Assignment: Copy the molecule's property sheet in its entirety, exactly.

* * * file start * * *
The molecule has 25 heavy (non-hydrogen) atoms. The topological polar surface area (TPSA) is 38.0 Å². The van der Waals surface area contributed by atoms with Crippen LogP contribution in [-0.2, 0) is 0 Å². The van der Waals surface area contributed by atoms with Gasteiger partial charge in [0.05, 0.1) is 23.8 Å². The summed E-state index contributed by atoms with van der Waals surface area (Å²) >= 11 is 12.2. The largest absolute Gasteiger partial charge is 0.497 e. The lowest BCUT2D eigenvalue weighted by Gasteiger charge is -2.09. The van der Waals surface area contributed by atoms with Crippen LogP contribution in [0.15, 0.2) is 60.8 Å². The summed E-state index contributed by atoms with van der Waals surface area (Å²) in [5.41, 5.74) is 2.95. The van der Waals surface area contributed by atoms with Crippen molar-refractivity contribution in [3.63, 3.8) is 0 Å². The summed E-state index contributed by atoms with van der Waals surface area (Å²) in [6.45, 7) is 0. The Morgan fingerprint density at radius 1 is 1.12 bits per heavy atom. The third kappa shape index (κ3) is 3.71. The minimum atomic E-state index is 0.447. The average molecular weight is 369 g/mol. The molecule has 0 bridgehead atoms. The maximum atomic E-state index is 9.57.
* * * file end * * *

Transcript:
The molecule has 25 heavy (non-hydrogen) atoms. The topological polar surface area (TPSA) is 38.0 Å². The van der Waals surface area contributed by atoms with Crippen LogP contribution in [-0.2, 0) is 0 Å². The van der Waals surface area contributed by atoms with Gasteiger partial charge in [0.05, 0.1) is 23.8 Å². The summed E-state index contributed by atoms with van der Waals surface area (Å²) >= 11 is 12.2. The largest absolute Gasteiger partial charge is 0.497 e. The lowest BCUT2D eigenvalue weighted by Gasteiger charge is -2.09. The van der Waals surface area contributed by atoms with Crippen LogP contribution in [0.15, 0.2) is 60.8 Å². The summed E-state index contributed by atoms with van der Waals surface area (Å²) in [5.41, 5.74) is 2.95. The van der Waals surface area contributed by atoms with Crippen molar-refractivity contribution in [3.63, 3.8) is 0 Å². The summed E-state index contributed by atoms with van der Waals surface area (Å²) in [6.45, 7) is 0. The Morgan fingerprint density at radius 1 is 1.12 bits per heavy atom. The third kappa shape index (κ3) is 3.71. The minimum atomic E-state index is 0.447. The average molecular weight is 369 g/mol. The molecule has 0 bridgehead atoms. The maximum atomic E-state index is 9.57.